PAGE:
I’m watching a guitar course on Truefire called Modern Method for Guitar with Frank Vignola (you can get a 14-day free trial here — we both get $30 of “Truefire Cash” when you sign up). I don’t have a guitar teacher at the moment, so I use Truefire kind of like a virtual guitar teacher, watching 30 minutes of a video per day.
The course has some interesting exercises in it. One that I liked involved playing 3-note arpeggios on single strings. First you play all the 3-note arpeggios on the 1st string. Then you play them on the 2nd string. Then the 3rd. Keep going until you’ve played them on all the strings. The octave you play them in doesn’t matter.
I figured that it would be ideal for me to practice 4-note arpeggios, because it would give me a better grasp of what notes are in each 7th chord. I don’t want to have to calculate the notes by counting on my fingers — it should be intuitive. I say the notes as I play them in order to drill them in my head.
So I’ve added the 7th notes to the basic idea and notated it in standard notation. Here’s how I play it on the 1st string. The same arpeggios can then be played on other strings. (Some of the octaves will be different on other strings, but the notes names are the same.)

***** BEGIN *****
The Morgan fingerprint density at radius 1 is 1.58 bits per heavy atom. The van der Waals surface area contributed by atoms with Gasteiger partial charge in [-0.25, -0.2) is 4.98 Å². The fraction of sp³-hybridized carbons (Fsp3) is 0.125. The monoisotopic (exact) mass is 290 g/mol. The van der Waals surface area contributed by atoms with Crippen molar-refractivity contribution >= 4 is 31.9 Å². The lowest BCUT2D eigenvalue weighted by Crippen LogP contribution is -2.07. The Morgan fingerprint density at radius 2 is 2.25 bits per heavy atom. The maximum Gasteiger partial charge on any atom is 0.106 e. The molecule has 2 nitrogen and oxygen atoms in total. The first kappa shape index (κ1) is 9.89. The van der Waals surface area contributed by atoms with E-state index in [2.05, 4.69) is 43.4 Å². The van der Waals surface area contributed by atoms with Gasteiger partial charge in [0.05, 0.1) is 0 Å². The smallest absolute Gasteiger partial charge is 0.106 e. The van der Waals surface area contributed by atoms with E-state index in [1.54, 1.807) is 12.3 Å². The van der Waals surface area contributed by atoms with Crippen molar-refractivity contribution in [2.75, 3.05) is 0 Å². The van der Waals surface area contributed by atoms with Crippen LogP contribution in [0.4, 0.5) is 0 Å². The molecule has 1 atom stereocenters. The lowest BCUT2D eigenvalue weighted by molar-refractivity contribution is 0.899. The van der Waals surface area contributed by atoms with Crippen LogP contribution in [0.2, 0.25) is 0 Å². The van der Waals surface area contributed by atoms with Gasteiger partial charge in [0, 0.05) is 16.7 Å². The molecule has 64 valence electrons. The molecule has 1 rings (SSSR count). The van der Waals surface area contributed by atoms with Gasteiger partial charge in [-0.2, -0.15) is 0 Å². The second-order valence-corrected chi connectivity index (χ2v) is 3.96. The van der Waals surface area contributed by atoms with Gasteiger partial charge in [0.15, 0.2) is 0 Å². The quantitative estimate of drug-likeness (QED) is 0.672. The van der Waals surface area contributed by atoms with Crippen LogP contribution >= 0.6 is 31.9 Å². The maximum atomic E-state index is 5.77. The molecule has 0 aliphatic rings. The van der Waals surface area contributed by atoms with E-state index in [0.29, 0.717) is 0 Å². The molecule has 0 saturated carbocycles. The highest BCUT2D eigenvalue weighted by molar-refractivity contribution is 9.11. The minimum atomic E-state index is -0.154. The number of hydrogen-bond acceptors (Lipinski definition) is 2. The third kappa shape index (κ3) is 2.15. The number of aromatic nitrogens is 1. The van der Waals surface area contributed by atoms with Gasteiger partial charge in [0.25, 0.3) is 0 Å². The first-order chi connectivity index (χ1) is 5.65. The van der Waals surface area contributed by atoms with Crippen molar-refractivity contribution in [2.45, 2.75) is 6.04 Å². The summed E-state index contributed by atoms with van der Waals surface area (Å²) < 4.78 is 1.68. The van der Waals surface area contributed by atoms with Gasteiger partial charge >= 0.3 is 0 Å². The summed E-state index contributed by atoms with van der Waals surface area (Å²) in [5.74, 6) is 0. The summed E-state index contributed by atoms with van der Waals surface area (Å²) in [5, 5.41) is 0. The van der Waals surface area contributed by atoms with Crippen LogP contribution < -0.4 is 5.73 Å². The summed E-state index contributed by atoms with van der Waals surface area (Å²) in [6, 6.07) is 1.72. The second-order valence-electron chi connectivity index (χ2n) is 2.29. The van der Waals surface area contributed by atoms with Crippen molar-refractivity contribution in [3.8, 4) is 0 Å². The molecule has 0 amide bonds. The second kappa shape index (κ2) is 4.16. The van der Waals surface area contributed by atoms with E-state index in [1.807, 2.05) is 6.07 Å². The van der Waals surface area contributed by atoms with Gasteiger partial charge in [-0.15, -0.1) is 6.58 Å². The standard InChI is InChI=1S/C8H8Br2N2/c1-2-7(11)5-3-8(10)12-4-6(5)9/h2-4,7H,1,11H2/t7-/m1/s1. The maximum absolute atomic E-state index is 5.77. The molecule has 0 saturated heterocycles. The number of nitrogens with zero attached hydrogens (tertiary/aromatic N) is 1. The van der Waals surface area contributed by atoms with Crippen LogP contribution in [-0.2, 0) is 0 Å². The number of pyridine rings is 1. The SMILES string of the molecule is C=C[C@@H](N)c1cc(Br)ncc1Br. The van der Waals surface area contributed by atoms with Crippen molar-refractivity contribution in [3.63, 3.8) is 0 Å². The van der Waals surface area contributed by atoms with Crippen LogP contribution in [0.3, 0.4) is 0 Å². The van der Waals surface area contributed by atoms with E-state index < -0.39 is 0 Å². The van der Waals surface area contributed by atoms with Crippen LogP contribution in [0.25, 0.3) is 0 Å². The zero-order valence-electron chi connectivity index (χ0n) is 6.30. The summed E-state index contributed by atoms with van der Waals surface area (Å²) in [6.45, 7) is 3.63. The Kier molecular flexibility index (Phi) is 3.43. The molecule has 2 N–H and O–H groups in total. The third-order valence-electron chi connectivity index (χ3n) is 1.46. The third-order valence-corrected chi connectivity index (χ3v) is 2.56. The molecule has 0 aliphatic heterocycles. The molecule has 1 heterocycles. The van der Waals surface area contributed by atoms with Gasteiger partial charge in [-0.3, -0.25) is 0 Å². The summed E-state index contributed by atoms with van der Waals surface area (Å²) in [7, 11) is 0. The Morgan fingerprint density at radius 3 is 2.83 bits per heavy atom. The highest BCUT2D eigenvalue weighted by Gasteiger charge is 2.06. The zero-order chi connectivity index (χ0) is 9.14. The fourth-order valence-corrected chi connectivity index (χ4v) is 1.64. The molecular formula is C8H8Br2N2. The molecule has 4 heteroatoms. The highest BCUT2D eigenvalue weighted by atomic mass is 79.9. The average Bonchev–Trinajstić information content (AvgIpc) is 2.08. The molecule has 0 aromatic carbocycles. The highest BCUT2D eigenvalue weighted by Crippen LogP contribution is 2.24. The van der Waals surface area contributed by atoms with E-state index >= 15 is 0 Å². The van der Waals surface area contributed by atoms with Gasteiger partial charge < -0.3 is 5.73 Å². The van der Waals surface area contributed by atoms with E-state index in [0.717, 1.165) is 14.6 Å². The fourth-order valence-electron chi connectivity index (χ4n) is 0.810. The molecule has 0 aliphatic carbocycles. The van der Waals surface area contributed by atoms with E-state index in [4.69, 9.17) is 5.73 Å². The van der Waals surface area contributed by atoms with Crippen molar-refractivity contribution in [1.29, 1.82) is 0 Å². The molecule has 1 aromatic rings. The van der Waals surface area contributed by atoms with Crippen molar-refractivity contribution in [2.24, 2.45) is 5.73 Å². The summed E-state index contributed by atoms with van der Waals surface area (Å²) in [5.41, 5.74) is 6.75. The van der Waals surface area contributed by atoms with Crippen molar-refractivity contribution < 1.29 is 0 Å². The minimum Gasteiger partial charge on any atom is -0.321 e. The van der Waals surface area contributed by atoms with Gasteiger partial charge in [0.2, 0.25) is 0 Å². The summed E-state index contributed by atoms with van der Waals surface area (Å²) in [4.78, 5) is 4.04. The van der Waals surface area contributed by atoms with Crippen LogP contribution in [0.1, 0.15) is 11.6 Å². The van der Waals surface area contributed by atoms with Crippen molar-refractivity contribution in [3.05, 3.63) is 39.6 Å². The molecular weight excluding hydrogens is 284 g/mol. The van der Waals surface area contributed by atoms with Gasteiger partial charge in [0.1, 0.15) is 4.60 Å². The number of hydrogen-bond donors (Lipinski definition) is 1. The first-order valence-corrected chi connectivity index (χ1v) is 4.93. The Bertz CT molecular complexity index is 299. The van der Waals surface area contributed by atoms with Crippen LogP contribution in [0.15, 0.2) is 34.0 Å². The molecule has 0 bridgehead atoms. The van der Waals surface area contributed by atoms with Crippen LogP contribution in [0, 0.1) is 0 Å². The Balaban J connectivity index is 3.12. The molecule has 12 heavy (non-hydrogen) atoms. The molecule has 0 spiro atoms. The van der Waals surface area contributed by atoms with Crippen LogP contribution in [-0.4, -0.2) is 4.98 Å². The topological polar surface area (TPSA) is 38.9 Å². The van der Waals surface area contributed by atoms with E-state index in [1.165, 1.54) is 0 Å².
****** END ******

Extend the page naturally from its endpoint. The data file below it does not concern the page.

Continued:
I also made a printable PDF version.
Edit: I also made a version that has all the notes from each arpeggio on the 1st string. I’m going to practice this while saying the note names until it’s in muscle memory. I didn’t know how to remove the 4/4 time and barlines in Musescore 3, but the meter doesn’t matter. My electric guitar has 22 frets, so the notes stop at that high D.
Here’s a PDF version.
I’m avoiding tablature, because it’s so easy to read that I sometimes end up looking at the tab rather than the standard notation. If I don’t force myself to read standard notation, it’s going to take me longer to become a good sight-reader.
By the way, if you’re interested in lyric writing, also check out my new Object Writing Prompt Generator. I’m using it to do 10 minutes of object writing first thing in the mornings, as recommended by the book Writing Better Lyrics by Pat Pattison.